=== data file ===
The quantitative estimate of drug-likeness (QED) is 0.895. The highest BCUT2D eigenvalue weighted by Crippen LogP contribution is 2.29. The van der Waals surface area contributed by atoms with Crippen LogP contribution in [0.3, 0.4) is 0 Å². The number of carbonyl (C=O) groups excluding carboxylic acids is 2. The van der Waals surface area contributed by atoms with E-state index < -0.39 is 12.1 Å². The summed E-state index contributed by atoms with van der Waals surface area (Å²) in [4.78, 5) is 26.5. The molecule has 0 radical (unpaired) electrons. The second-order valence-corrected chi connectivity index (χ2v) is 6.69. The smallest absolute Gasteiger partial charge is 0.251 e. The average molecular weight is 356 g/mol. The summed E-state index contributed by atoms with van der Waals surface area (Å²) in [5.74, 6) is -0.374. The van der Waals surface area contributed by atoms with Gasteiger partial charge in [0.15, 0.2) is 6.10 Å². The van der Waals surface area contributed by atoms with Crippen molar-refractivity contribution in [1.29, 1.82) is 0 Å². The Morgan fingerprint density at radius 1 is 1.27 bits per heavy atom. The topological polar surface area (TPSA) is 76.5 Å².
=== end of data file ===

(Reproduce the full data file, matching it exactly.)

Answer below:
The quantitative estimate of drug-likeness (QED) is 0.895. The highest BCUT2D eigenvalue weighted by Crippen LogP contribution is 2.29. The van der Waals surface area contributed by atoms with Crippen LogP contribution in [0.3, 0.4) is 0 Å². The number of carbonyl (C=O) groups excluding carboxylic acids is 2. The van der Waals surface area contributed by atoms with E-state index < -0.39 is 12.1 Å². The summed E-state index contributed by atoms with van der Waals surface area (Å²) in [4.78, 5) is 26.5. The molecule has 0 radical (unpaired) electrons. The second-order valence-corrected chi connectivity index (χ2v) is 6.69. The smallest absolute Gasteiger partial charge is 0.251 e. The average molecular weight is 356 g/mol. The summed E-state index contributed by atoms with van der Waals surface area (Å²) in [5.74, 6) is -0.374. The van der Waals surface area contributed by atoms with Gasteiger partial charge in [0.15, 0.2) is 6.10 Å². The van der Waals surface area contributed by atoms with Crippen molar-refractivity contribution in [1.29, 1.82) is 0 Å². The Morgan fingerprint density at radius 1 is 1.27 bits per heavy atom. The topological polar surface area (TPSA) is 76.5 Å².